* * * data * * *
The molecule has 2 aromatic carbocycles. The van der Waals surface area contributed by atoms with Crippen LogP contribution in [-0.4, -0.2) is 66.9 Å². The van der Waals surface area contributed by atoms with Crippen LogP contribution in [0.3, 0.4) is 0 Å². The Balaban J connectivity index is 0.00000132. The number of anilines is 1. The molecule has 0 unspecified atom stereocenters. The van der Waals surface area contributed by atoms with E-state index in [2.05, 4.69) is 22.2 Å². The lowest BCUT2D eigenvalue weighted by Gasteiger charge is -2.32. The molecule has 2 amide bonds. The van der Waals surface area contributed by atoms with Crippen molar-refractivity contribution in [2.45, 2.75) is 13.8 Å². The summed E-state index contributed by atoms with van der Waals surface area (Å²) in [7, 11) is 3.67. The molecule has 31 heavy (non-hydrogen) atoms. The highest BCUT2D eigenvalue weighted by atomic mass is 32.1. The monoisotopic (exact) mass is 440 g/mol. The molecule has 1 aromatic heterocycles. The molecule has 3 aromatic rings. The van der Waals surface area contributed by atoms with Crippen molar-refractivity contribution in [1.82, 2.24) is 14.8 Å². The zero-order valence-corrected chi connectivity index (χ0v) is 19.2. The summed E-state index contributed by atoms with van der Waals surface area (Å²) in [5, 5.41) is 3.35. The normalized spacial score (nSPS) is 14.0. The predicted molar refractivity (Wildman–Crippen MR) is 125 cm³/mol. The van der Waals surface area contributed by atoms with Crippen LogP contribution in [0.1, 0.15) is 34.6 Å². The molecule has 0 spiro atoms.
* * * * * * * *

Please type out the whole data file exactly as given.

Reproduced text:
The molecule has 2 aromatic carbocycles. The van der Waals surface area contributed by atoms with Crippen LogP contribution in [-0.4, -0.2) is 66.9 Å². The van der Waals surface area contributed by atoms with Crippen LogP contribution in [0.3, 0.4) is 0 Å². The Balaban J connectivity index is 0.00000132. The number of anilines is 1. The molecule has 0 unspecified atom stereocenters. The van der Waals surface area contributed by atoms with E-state index in [2.05, 4.69) is 22.2 Å². The lowest BCUT2D eigenvalue weighted by Gasteiger charge is -2.32. The molecule has 2 amide bonds. The van der Waals surface area contributed by atoms with Crippen molar-refractivity contribution in [2.45, 2.75) is 13.8 Å². The summed E-state index contributed by atoms with van der Waals surface area (Å²) in [7, 11) is 3.67. The molecule has 31 heavy (non-hydrogen) atoms. The highest BCUT2D eigenvalue weighted by atomic mass is 32.1. The monoisotopic (exact) mass is 440 g/mol. The molecule has 1 aromatic heterocycles. The molecule has 3 aromatic rings. The van der Waals surface area contributed by atoms with Crippen molar-refractivity contribution in [1.82, 2.24) is 14.8 Å². The zero-order valence-corrected chi connectivity index (χ0v) is 19.2. The summed E-state index contributed by atoms with van der Waals surface area (Å²) in [5, 5.41) is 3.35. The normalized spacial score (nSPS) is 14.0. The predicted molar refractivity (Wildman–Crippen MR) is 125 cm³/mol. The van der Waals surface area contributed by atoms with Crippen LogP contribution in [0.1, 0.15) is 34.6 Å². The molecule has 0 spiro atoms.